Main Sites of Activity
Clanwilliam House and Mount Street Bridge
To hamper British reinforcements on their way from the port of Kingstown (Dun Laoghaire) to the city centre, Commandant de Valera posted small parties of men in buildings overlooking Northumberland Road, one of the likely routes. The buildings designated were St Stephen’s School, the parochial hall and No. 25 Northumberland Road, all at the Kingstown side of Mount Street Bridge (McKenny Bridge on map). The most important post, however, was Clanwilliam House, at the city side of the bridge, in a position commanding Northumberland Road. It was garrisoned by a party of seven men led by the section commander, George Reynolds.
On Monday afternoon, the Volunteers ﬁred on columns of the elderly Home Defence Force styled Georgius Rex (King George) and nicknamed ‘Gorgeous Wrecks’ by Dubliners, killing or injuring a number of them. The members of the Home Defence Force were on their way home from manoeuvres; they were in uniform and carried riﬂes but had no ammunition, so in eﬀect they were unarmed. There was a violent public reaction when the news spread that the Volunteers had shot these unarmed elderly men; Pearse issued an order prohibiting his forces from ﬁring on anybody who was unarmed, whether in uniform or not.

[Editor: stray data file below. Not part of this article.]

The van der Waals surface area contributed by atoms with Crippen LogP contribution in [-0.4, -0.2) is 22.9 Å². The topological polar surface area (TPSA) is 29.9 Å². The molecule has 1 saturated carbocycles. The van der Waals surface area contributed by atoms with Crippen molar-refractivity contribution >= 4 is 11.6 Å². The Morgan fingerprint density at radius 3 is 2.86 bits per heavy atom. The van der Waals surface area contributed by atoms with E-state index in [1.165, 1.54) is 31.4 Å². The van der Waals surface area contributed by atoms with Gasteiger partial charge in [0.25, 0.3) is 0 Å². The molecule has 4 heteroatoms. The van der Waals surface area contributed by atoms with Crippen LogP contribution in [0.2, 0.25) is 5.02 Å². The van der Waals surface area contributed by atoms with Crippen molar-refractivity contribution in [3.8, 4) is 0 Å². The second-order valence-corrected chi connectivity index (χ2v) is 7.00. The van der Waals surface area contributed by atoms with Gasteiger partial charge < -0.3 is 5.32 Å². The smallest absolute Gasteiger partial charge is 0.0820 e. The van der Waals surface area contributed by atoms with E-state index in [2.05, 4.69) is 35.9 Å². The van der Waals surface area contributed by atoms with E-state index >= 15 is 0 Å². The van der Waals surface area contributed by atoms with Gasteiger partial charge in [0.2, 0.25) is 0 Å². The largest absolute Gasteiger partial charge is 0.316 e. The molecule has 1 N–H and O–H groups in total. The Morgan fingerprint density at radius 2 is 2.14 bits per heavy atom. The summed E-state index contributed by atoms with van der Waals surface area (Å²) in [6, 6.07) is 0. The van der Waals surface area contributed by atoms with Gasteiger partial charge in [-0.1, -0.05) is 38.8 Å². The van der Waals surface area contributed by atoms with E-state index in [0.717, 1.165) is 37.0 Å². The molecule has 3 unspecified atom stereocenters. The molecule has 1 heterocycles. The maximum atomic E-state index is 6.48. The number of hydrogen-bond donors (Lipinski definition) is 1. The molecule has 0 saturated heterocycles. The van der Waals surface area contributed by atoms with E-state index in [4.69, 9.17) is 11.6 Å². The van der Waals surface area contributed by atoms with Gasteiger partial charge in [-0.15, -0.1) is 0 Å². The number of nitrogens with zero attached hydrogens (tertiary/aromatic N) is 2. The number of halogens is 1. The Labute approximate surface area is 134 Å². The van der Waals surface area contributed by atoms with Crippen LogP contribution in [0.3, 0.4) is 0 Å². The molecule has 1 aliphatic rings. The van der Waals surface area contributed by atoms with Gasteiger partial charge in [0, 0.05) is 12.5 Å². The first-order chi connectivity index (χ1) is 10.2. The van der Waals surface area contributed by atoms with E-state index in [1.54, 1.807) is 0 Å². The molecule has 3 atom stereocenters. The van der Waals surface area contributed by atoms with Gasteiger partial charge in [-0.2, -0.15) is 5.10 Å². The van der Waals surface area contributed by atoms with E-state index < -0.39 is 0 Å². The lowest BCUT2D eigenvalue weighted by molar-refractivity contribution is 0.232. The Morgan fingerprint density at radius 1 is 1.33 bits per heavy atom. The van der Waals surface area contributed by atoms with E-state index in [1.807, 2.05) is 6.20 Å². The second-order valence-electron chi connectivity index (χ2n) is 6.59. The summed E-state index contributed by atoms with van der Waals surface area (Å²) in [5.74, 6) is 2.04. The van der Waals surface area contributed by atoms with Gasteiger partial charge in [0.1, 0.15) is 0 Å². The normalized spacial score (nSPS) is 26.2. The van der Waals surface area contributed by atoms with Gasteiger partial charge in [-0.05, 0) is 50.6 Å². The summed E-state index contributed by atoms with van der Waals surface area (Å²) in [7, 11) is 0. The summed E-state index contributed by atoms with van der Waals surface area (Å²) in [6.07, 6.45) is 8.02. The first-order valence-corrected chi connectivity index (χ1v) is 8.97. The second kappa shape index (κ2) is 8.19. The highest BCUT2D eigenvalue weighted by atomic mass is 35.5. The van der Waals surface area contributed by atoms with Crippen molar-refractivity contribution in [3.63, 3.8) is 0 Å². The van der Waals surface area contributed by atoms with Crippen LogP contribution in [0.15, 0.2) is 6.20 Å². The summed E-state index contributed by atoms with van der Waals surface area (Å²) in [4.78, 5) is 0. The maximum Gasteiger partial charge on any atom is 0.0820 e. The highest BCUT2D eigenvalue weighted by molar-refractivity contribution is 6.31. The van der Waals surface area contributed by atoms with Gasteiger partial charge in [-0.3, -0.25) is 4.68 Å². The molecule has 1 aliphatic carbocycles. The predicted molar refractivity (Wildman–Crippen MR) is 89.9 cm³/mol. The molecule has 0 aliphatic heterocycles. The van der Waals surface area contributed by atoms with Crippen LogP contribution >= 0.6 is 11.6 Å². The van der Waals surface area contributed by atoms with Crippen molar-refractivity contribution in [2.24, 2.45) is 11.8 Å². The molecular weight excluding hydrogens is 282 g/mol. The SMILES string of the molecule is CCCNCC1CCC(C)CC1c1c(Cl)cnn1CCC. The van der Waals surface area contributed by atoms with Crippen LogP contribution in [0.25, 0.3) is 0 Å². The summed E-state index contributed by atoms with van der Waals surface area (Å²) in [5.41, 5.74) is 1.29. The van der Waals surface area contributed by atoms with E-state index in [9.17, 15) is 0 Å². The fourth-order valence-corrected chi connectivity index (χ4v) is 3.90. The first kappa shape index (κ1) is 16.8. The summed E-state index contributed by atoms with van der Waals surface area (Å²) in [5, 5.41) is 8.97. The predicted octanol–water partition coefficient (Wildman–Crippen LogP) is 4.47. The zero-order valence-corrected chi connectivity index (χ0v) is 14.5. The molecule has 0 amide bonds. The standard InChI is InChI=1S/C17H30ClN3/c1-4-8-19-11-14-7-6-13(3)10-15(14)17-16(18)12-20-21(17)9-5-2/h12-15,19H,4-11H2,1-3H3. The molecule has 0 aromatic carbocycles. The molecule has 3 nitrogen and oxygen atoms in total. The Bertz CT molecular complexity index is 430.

The area was generally quiet until noon on Wednesday when a large force of military tried to force its way down Northumberland Road towards the city centre. Lieutenant Michael Malone, Volunteer James Grace and two others in No. 25 temporarily halted their progress before they were overcome by vastly superior numbers, Malone being killed in the course of the engagement. The military also cleared the school and parochial hall, but were held up by ﬁre from Clanwilliam House at the far side of Mount Street Bridge. As there was little or no cover, successive waves of soldiers failed to make it across the bridge until eventually Clanwilliam House was set on ﬁre. The position could have been by-passed and surrounded, but General Lowe insisted on pressing on with the frontal assault with little regard for the lives of his soldiers. His attitude probably reﬂected contemporary tactics on the Western Front where it was normal practice for soldiers—on both sides—to be ordered to charge virtually impregnable positions.
Three of the Volunteers, including George Reynolds, were killed, but four escaped. Over two hundred British soldiers and oﬃcers were killed or injured. Mount Street Bridge was one of the major engagements of the Rising, a monument to the bravery of the men involved on both sides—mostly very young. It was also a monument to the sheer barbarity of war, although on a relatively minor scale when set in the context of the war then raging in Europe which day in, day out destroyed thousands of men as a matter of routine.